K. [Prop. I have only changed my mind on one point. (vii) Luke’s use carefully structured use of (ho) kyrios. (iv) The Son given “all things. Mark 10:17–22) that count against this view. incarnational divine identity The Gospels think Jesus has a pre-existent. the scene is set at the temple. 9: Apocalyptic literature reflects the spirituality and cosmology of the Temple (and Torah) and of the belief that humanity in general. The most important text for the hope for a future high priest is Dan 7. “Similitudes” (forthcoming)) and an article in which I have argued NT texts assume the Son of Man is a priest (Fletcher-Louis. The transfiguration. “Jesus as the High Priestly Messiah: Parts 1 & 2” (2006 & 2007)). 10. The principal Synoptic texts are: (i) (ii) (iii) The storm and sea crossing stories. There are no texts (not even Matt 4:1–11. There is much more on this that could be said. Daniel’s man figure comes to God with clouds the way the high priest comes to God in the holy of holies surrounded by clouds of incense on the Day of Atonement. Gathercole. 2:17. incarnational self-understanding (see work of Bauckham. Matt 5:17. Mark 14:62–64). . and the priesthood in particular. I laid out my priestly reading of Dan 7:13 in 1997. 8:29. All four Gospels present a plausibly historical account of a Jewish Jesus with a self-consciously unique. is created to be God’s true image-idol. Yhwh-Kyrios theophany language and proskynesis to Jesus. 8: Daniel 7:13 exemplifies the centrality of temple and priesthood in Second Temple theology and its hope for a new (messianic and royal) high priest. There are royal aspects to the “one like a son of man” which is unsurprising because the high priest is a royal figure: a royal priest (something quite different from a priest king). Luke 19:10).” revealing the Father (Luke 10:21–22 & Matt 11:25–27) (v) Jesus speaks as the Shekinah from God’s winged chariot (Luke 13:33 & Matt 23:37) (vi) Matthew’s Immanuel. Rowe et al). The argument is consolidated by a forthcoming article on the priestly Son of Man figure in the Similitudes (Fletcher-Louis.] Prop.6 Prop. 10:34–35. The “I have come” with a purpose sayings (Mark 1:24. Luke 4:1–13. in brief. And it is a plausible Christology for these thoroughly Jewish texts because: (a) We can now dispense with the assumption that as Jewish texts the Gospels could not have this Christology. But. Luke 12:49. As the true high priest he has Adamic and angelic characteristics. (viii) The blasphemy texts (Mark 2:10. Mark 10:45.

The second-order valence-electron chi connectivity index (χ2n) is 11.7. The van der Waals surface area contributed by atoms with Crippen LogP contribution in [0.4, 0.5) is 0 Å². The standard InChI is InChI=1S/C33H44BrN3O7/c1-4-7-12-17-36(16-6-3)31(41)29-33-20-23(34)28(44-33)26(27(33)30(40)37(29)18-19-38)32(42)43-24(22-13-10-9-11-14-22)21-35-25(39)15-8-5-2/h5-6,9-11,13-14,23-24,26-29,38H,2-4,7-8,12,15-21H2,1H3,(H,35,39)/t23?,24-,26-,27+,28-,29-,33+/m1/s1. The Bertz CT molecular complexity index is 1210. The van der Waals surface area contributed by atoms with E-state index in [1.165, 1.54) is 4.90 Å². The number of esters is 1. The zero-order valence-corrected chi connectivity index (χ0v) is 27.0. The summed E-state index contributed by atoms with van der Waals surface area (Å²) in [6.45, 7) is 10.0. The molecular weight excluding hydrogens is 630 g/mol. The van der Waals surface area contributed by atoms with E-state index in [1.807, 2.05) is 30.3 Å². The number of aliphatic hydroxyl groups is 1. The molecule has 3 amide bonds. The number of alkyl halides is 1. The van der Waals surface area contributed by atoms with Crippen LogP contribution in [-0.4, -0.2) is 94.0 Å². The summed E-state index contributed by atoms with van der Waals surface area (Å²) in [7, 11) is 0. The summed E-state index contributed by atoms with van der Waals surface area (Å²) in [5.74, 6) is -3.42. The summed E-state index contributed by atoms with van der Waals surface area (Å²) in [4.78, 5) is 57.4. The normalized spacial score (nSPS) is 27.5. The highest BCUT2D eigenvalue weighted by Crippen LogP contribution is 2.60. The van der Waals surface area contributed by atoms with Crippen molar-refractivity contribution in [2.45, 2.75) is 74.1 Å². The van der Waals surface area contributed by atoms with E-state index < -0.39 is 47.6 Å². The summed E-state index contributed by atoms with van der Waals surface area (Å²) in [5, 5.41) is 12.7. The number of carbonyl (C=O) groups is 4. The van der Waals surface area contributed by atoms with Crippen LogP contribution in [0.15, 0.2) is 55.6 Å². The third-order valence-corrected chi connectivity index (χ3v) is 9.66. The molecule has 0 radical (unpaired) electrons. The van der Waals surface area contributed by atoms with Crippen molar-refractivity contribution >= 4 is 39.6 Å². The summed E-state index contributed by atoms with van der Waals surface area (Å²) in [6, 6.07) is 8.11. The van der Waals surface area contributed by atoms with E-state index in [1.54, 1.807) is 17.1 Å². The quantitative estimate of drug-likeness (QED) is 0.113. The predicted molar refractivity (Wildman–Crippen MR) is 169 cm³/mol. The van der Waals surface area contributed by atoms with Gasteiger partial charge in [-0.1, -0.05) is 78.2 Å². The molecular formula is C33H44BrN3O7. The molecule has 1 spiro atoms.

d. “High Priestly Prayer”). David. BaptismTemptation stories. 64:5). a. Solomon. something only priests can (and must) do in the temple: Mark 2:23–28.] . Jesus uses the strange expression “Son of Man” where Yhwh-Kyrios is the Church’s preferred language. Matthew and prob. Jesus as the pre-existent “Holy One of God” (Mark 1:24. John 1:3. Exod 30:29–30. even though Jesus speaks and acts as “God-incarnate”. (See preliminary studies in Fletcher-Louis “Sacral Son of Man” (2001) & “High Priestly Messiah. Elijah-Elisha …. in the temple can mediate. Qumran priestly celibacy). Gospel of John. 5:24–34. Ben Sir 44–50). Phil 2:6–11 and Rom 1–8 all confirm Propositions 1–3 and show that theological anthropology provided both a negative and a positive conceptual framework for Paul’s “Christological monotheism.” For Paul Jesus answers humanity’s plight and fulfills God’s original intention that humanity should bear his divine presence and rule in creation as his representatives. with sacrifices.7 (b) The gospels say that Jesus thinks he has the divine glory that Adam lost: e. And it is a political challenge: Jesus mediates outside of the temple what only a priest. cf. Num 16:7. Jesus’ claim to fulfil Ps 110:1 (in combination with Dan 7:13). i. 3:1–6. Luke 10:17–22. The Son of Man title. Jesus’ contagious healing holiness (Mark 1:40–45.” 70–82. 44:19. g. “New Priesthood. Jacob. The Transfiguration (of Jesus garments). (c) There is plenty of evidence that Jesus of the gospels thinks of himself as Israel’s true eschatological high priest and therefore “divine” on that count. 133–40 and “Robe”. Pitre. Compare Aaron taking away/forgiving sins in Exod 28:36– 38 (and the priestly Enoch in 2 En. Col 1:16. b. cf. [Prop. Wis 18:20–25). b. His celibacy (cf. Caiaphas. cf Aaron in Ps 106:16. also John) respect the distinction between the Jesus of history and the Jesus of “Christological monotheism”. N. Attridge. Christ devotion does not take place during the ministry. “Temple Imagery in Philo”. Bond. esp.” (2006 & 2007) and compare on both John and the Synoptics: H. This is both a theological challenge: Jesus does what only God and God’s living image-idol can do. 14–19. c. Ben Sira/Sir 45:6). His identification with historic Israel and the representatives of her faith (Adam. esp. Joseph. a text that describes one who is both king and priest (v. e.g. 11: In so-called “Christological monotheism” Jesus’ identity includes a truly human and therefore divine identity Acts 17:16–34. H. esp. Jesus working on the Sabbath. Heb 1:2). 332–335. Barker. c. f. 35–43. B. John 5:17. 4). Moses. 351–368. (d) The Gospel writers (incl. Jesus forgiving sins. Kerr. h. Jesus does not proclaim himself a divine agent of creation (contrast 1 Cor 8:6. Jesus the Temple. The key Synoptic material is: a. Perrin.